Raising the limit of radioactive contamination in fertilisersMore results
On 12 August 2009, the Ministry of Agriculture, Water Management and Forestry published Regulation 64/2009 on conditions for determining the quality of plant nutrients, deviations in nutrient content and the minimum and maximum values of allowed nutrient content.
- Type of Law
- Capturing a market, an industry or public resources
Description of the law
On 12 August 2009, the Ministry of Agriculture, Water Management and Forestry published Regulation 64/2009 on conditions for determining the quality of plant nutrients, deviations in nutrient content and the minimum and maximum values of allowed nutrient content. The regulation, which serves to implement the 2009 Law on Plant Nutrition Products and Soil Enhancers, prescribes methods for testing plant nutrition agents and soil enhancers. One of the measures included in the regulation increases the previously established limits on radioactive contamination by ten times, thus allowing a much higher concentration of radionuclides in inorganic fertilisers. The regulation was repealed on 23 September 2009, 42 days after being published.
After adoption of the regulation, the private company Fertil, which is based in Bačka Palanka, was allowed to import fertilisers with higher amounts of previously banned illicit components. A phytosanitary inspector ordered the company to return the shipment and in October 2016 the Basic Public Prosecutor’s Office in Belgrade accused the former minister for agriculture, forestry and water management Saša Dragin of using his position to raise the limit on the amount of radioactive fertiliser that could be imported into Serbia to 2,900,000 kilograms. The trial against Dragin for the import of radioactive fertiliser is still ongoing.
Full Law Name
Regulation 64/2009 on conditions for determining the quality of plant nutrients, deviations in nutrient content and the minimum and maximum values of allowed nutrient content
Type of law
Scope of application
Substantive: regulation on testing plant nutrition agents and soil enhancers
Personal: companies trading nutrition agents and soil enhancers
Temporal: repealed 42 days after being published
Time of adoption and entering to force
It was in force from 12 August to 23 September 2009.
Who drafted it
The Minister for Agriculture, Water Management and Forestry
Who submitted it to parliament or other collective body, such local council
Regulations are internal ministerial orders signed by a minister and they are not discussed at government sessions.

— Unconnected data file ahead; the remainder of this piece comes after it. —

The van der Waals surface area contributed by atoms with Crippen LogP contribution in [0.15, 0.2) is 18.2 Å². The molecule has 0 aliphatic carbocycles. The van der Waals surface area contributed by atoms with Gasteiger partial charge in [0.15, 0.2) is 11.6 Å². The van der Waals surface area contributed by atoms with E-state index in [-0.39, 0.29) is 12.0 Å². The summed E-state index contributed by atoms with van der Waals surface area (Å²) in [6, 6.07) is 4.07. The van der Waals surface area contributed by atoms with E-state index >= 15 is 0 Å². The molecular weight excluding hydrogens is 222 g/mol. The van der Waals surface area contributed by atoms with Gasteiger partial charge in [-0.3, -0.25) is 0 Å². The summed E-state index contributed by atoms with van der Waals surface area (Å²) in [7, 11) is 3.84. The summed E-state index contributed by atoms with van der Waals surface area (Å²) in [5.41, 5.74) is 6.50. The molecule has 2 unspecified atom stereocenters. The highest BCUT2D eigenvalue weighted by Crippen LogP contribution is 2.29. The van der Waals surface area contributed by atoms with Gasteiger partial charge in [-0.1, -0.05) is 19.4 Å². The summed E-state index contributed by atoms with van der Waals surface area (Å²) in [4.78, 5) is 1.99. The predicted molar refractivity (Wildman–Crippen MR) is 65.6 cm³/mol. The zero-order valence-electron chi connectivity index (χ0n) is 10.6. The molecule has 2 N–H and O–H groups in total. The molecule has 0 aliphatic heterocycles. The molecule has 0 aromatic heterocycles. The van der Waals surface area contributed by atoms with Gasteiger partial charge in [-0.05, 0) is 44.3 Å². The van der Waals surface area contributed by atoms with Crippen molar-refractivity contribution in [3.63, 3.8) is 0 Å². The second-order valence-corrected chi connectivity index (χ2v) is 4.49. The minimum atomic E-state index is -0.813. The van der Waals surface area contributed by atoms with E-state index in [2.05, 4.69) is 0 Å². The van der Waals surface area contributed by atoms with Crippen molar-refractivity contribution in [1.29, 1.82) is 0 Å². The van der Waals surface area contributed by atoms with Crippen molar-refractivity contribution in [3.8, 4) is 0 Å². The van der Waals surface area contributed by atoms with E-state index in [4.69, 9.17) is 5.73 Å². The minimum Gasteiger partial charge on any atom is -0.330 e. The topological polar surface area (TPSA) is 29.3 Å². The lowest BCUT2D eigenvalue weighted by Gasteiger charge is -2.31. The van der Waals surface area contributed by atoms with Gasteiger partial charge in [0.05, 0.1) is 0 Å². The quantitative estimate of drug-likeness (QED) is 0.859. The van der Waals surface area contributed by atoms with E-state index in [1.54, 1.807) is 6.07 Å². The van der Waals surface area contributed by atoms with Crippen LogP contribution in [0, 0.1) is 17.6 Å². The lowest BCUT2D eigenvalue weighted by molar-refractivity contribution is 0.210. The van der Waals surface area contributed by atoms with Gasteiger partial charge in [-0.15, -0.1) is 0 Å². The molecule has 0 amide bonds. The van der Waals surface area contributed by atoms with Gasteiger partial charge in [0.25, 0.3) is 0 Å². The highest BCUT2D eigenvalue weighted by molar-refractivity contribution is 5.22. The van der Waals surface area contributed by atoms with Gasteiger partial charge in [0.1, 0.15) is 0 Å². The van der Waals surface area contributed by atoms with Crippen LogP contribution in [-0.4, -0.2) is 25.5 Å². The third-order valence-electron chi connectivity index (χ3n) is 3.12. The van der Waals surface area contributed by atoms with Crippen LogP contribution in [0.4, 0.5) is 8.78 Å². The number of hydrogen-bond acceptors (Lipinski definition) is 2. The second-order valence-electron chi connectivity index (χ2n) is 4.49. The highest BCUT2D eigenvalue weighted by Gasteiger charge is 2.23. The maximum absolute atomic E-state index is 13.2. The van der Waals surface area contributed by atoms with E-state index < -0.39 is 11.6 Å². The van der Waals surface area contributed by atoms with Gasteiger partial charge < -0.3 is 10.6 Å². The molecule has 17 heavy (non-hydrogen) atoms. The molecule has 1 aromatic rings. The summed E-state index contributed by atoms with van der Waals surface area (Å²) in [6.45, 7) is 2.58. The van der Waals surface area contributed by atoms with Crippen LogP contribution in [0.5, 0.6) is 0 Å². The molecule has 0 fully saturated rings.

Relevant developments in the process of adoption that show signs it is tailor-made
There were two main problems with the decision to increase the percentage of radioactivity in Regulation 64/2009. The first is that the decision was made under the responsibility of then Minister for Agriculture, Forestry and Water Management Saša Dragin, which is contrary to the ministry’s authority. The second is that, according to the established procedure, the competent authorities in the country were supposed to consult with experts prior to the adoption of a regulation to increase the concentration of radionuclides in inorganic fertilisers. Failure to adhere to the procedure for this type of decision allowed the company Fertil to import 2.9 million kilograms of fertiliser containing radioactive contamination. The regulation was lifted after less than two months of being enforced. Also, the Prosecutor's Office for Organised Crime filed criminal charges against Minister Dragin alleging that he had unlawfully changed regulations to allow the import of large quantities of radioactive chemical fertiliser.
Who adopted it
The Minister for Agriculture, Water Management and Forestry
12 August to 23 September 2009
Agriculture, environment & land; health & pharma
Direct beneficiaries and related networks
The private company Fertil was a direct beneficiary. The regulation allowed the company to import 2,994,652 kilograms of fertiliser into Serbia. Nevertheless, a phytosanitary inspector ordered the return of the shipment.
Citizens; other companies that import fertilisers under current regulations; farmers
Had an inspection not revealed that contaminated fertiliser was being imported, the import and use of hazardous materials could have continued. This could have had a long-term impact on human health and permanently endangered the environment.
Impact on rule of law
The case illustrates that ministers in Serbia have considerable discretionary powers and that much greater transparency is needed in decision-making.
Initiatives to challenge it and outcomes
Only 42 days after being published, the controversial regulation was repealed by a new ministerial order on 23 September 2009.
Is there any corruption case that is linked to the tailor-made law?
Yes, an investigation was opened against former minister Dragin in November 2012 as part of proceedings initiated by the Prosecutor's Office for Organised Crime into alleged fraud in the sale of the returned fertiliser. A year later, the Prosecutor’s Office for Organised Crime transferred the case to the First Basic Public Prosecutor's Office. During over three years of investigation, more than 20 witnesses were called to testify, including a large number of employees at the Ministry of Agriculture, as well as employees at the Ministry of the Environment. Experts on radioactive radiation were also interviewed. Saša Dragin remained in custody for ten months after his arrest in 2012 on suspicion of misuse of a position in the sale of returned mineral fertiliser from July 2009 to August 2011, contrary to the decisions of the Serbian government. The Prosecutor's Office charged Dragin and 20 of his associates with causing damages of more than RSD3 billion (€25 million) to the fertiliser plant Azotara based in Pančevo. The trial began in September 2013 and is still ongoing.
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